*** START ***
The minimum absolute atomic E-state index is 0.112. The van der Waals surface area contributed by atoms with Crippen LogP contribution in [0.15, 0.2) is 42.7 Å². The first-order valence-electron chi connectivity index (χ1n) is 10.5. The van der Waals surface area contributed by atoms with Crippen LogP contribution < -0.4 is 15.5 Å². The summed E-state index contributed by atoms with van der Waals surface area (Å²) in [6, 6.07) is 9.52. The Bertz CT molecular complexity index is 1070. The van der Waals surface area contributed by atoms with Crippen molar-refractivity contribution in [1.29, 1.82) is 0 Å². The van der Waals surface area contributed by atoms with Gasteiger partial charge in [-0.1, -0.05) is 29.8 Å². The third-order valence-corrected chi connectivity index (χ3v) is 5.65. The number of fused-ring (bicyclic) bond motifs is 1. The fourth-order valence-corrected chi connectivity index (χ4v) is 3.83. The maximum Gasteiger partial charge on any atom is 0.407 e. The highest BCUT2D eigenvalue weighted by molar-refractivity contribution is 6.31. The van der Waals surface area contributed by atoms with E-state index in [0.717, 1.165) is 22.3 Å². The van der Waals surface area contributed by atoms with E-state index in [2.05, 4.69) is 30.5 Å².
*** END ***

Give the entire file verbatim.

The minimum absolute atomic E-state index is 0.112. The van der Waals surface area contributed by atoms with Crippen LogP contribution in [0.15, 0.2) is 42.7 Å². The first-order valence-electron chi connectivity index (χ1n) is 10.5. The van der Waals surface area contributed by atoms with Crippen LogP contribution < -0.4 is 15.5 Å². The summed E-state index contributed by atoms with van der Waals surface area (Å²) in [6, 6.07) is 9.52. The Bertz CT molecular complexity index is 1070. The van der Waals surface area contributed by atoms with Crippen molar-refractivity contribution in [1.29, 1.82) is 0 Å². The van der Waals surface area contributed by atoms with Gasteiger partial charge in [-0.1, -0.05) is 29.8 Å². The third-order valence-corrected chi connectivity index (χ3v) is 5.65. The number of fused-ring (bicyclic) bond motifs is 1. The fourth-order valence-corrected chi connectivity index (χ4v) is 3.83. The maximum Gasteiger partial charge on any atom is 0.407 e. The highest BCUT2D eigenvalue weighted by molar-refractivity contribution is 6.31. The van der Waals surface area contributed by atoms with E-state index in [0.717, 1.165) is 22.3 Å². The van der Waals surface area contributed by atoms with E-state index in [2.05, 4.69) is 30.5 Å².